LOS ANGELES - From stimulus checks and in-person schooling, to equitable vaccine distribution and police reform, elected officials in California and Washington DC found themselves facing a rather consequential policy docket this week.
To explore these issues, and more, Elex Michaelson is joined on The Issue Is by California’s Secretary of Health and Human Services Dr. Mark Ghaly, Congresswoman Karen Bass (D-CA), and Long Beach Mayor Robert Garcia (D).
THE ISSUE: CALIFORNIA’S NEW VACCINE STRATEGY
BACKGROUND: This week, California became the first state in the nation to administer ten million vaccine doses. Despite that milestone, the state’s vaccine rollout has been met with criticism over an alleged inequitable distribution. To address that, the state announced that 40% of doses would be set aside for the state’s poorest neighborhoods, a collection of some 400 zip codes that house roughly 8 million people. Those Californians account for some 40% of the state’s positive infections, but have thus far received only 17% of the allocated vaccines.
GHALY’S CENTRAL TAKE: "The communities that have burdened the greatest proportion of COVID-19 hospitalizations and deaths are those in these zip codes that we’re targeting, so making sure that we more effectively get vaccine into the arms of those who live in these communities is a key strategy, and it’s not just to protect those communities… When we can control transmission in communities and areas like those, we know that the whole state is going to be better off. So focusing the vaccine effort very much in those communities is a key strategy to get through this altogether…"
THE ISSUE: REOPENING CALIFORNIA’S STADIUMS AND AMUSEMENT PARKS
BACKGROUND: Friday, California announced that certain outdoor stadiums, ballparks, and amusement parks can begin to gradually reopen starting April 1. Under the guidelines, amusement parks can reopen at 15% capacity in the state’s red tier, 25% in the orange tier, and 35% in the yellow tier, although guests must order tickets beforehand, and must be California residents. Outdoor stadiums will be less restrictive in their reopening efforts, being able to operate at 20% capacity in the red tier, 33% capacity in the orange tier, and 67% in the state’s yellow tier.
GHALY’S CENTRAL TAKE: "I see this as an opportunity for us to basically wrap a bubble around a group of fans from the same household that go and get an outdoor experience of something that so many people have missed… They’ll sit in seats pretty far away from others, they’ll be asked to keep their masks on, they’ll be helped in and out of the stadium, concessions will be very different than normal… There’ll be a lot of controls on how fans come in and out, and I think still, many people will get the joy of something they’ve missed for quite some time… So, this is part of the strategy, of course is continuing to focus on COVID health, and making sure we protect our communities, but being thoughtful about where people are mentally and emotionally, and things like activities, live events, ball games, are exciting…"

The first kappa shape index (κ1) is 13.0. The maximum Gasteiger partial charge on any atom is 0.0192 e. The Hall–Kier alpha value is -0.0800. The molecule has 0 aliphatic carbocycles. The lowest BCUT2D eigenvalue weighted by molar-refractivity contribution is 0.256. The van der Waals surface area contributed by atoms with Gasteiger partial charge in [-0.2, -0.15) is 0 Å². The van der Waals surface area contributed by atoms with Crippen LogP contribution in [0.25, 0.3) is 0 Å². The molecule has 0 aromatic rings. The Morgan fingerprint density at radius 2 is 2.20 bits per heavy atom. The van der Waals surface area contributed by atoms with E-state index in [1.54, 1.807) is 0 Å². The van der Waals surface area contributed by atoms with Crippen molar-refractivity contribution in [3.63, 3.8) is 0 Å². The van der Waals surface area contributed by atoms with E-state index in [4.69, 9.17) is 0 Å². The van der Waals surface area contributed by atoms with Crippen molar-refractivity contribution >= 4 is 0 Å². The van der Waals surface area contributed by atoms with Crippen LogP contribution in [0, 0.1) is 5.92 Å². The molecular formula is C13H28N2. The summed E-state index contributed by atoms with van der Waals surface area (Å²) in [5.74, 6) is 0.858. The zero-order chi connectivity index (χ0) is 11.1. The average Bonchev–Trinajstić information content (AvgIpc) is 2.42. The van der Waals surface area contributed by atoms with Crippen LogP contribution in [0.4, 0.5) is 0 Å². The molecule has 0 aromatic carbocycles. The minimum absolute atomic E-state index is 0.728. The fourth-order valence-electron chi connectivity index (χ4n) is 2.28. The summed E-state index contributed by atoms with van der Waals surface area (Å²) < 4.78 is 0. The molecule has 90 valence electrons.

THE ISSUE: CONGRESSIONAL COVID RELIEF
BACKGROUND: Roughly two-and-a-half months since Congress passed their last coronavirus package, providing $900B in aid, the Senate is now debating the next round of relief, the American Rescue Plan. The package will provide stimulus checks to those who qualify, aid to state and local governments, and an extension of unemployment benefits, among other efforts. As the pandemic begins to wane, however, many Republicans claim the $1.9T relief effort is too large, a so-called "blue state bailout," but, given Vice President Kamala Harris’s tie-breaking vote in the Senate, the package could likely pass without any GOP support.
BASS’S CENTRAL TAKE: "For the average Californian making under $75,000 a year, you will be receiving a check for $1,400. For families under a certain income level, you can have a child tax credit, which will actually be checks that will be coming to you on a monthly basis… the unemployment insurance will be extended, and the checks will increase, there will be an increase to unemployment to $400 a week. In terms of our local communities, you know, state and local government will get additional money, our schools, that absolutely need money so they can reopen, so this piece of legislation, that I hope hits the President’s desk within a week, week-and-a-half, will actually be felt by everyone, and it’s what we need right now."
THE ISSUE: THE GEORGE FLOYD JUSTICE IN POLICING ACT
BACKGROUND: This week, the House of Representatives voted 220-212 to pass "The George Floyd Justice in Policing Act." Among other reforms, the bill, authored by Bass, would ban chokeholds, no-knock warrants in federal drug cases, and racial profiling. While a similar bill stalled in the Senate last summer, Bass remains hopeful of its passage into law this time around, as negotiations in the Senate are set to begin next week.
BASS’S CENTRAL TAKE: "I think one of the things that has frustrated people for years, is that we keep seeing the same thing over and over again, people being killed, unarmed, at the hands of police… There’s two provisions in the bill, qualified immunity, that allows for officers and departments to be sued, and then lowering the standard from which you can prosecute an officer from ‘willful’ to ‘reckless.’ ’Willful’ means that you have to prove that the officer intended to put his knee on George Floyd’s neck and kill him, versus what he did was completely ‘reckless’ and he should have known that it would result in death… We have to be able to hold officers accountable."
The Issue Is: with Elex Michaelson is California's only statewide political show. For showtimes and more information, go to TheIssueIsShow.com.